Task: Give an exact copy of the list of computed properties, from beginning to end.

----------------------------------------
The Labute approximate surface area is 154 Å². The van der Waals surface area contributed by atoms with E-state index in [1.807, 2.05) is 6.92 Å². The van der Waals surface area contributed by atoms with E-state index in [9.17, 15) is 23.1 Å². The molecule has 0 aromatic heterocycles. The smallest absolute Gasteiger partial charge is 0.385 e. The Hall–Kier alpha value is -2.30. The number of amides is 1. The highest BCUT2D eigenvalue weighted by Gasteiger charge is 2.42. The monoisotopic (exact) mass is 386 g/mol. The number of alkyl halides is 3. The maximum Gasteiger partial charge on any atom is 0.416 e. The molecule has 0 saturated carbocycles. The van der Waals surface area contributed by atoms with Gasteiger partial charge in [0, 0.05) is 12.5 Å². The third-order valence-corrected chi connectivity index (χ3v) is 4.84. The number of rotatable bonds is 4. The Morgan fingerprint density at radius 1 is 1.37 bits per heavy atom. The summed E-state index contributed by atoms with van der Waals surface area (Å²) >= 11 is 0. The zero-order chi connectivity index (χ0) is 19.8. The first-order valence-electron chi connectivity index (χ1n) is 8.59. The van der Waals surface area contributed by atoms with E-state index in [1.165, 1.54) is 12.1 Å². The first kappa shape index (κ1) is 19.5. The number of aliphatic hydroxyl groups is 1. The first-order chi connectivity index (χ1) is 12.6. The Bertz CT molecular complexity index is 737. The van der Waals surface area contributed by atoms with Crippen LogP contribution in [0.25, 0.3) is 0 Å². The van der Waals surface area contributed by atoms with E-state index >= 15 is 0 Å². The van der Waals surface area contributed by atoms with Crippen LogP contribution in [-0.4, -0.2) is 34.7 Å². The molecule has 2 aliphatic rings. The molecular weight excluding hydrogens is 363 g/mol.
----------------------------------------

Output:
The Labute approximate surface area is 154 Å². The van der Waals surface area contributed by atoms with E-state index in [1.807, 2.05) is 6.92 Å². The van der Waals surface area contributed by atoms with E-state index in [9.17, 15) is 23.1 Å². The molecule has 0 aromatic heterocycles. The smallest absolute Gasteiger partial charge is 0.385 e. The Hall–Kier alpha value is -2.30. The number of amides is 1. The highest BCUT2D eigenvalue weighted by Gasteiger charge is 2.42. The monoisotopic (exact) mass is 386 g/mol. The number of alkyl halides is 3. The maximum Gasteiger partial charge on any atom is 0.416 e. The molecule has 0 saturated carbocycles. The van der Waals surface area contributed by atoms with Gasteiger partial charge in [0, 0.05) is 12.5 Å². The third-order valence-corrected chi connectivity index (χ3v) is 4.84. The number of rotatable bonds is 4. The Morgan fingerprint density at radius 1 is 1.37 bits per heavy atom. The summed E-state index contributed by atoms with van der Waals surface area (Å²) >= 11 is 0. The zero-order chi connectivity index (χ0) is 19.8. The first-order valence-electron chi connectivity index (χ1n) is 8.59. The van der Waals surface area contributed by atoms with E-state index in [1.165, 1.54) is 12.1 Å². The first kappa shape index (κ1) is 19.5. The number of aliphatic hydroxyl groups is 1. The first-order chi connectivity index (χ1) is 12.6. The Bertz CT molecular complexity index is 737. The van der Waals surface area contributed by atoms with Crippen LogP contribution in [0.25, 0.3) is 0 Å². The van der Waals surface area contributed by atoms with E-state index >= 15 is 0 Å². The van der Waals surface area contributed by atoms with Crippen LogP contribution in [-0.4, -0.2) is 34.7 Å². The molecule has 2 aliphatic rings. The molecular weight excluding hydrogens is 363 g/mol.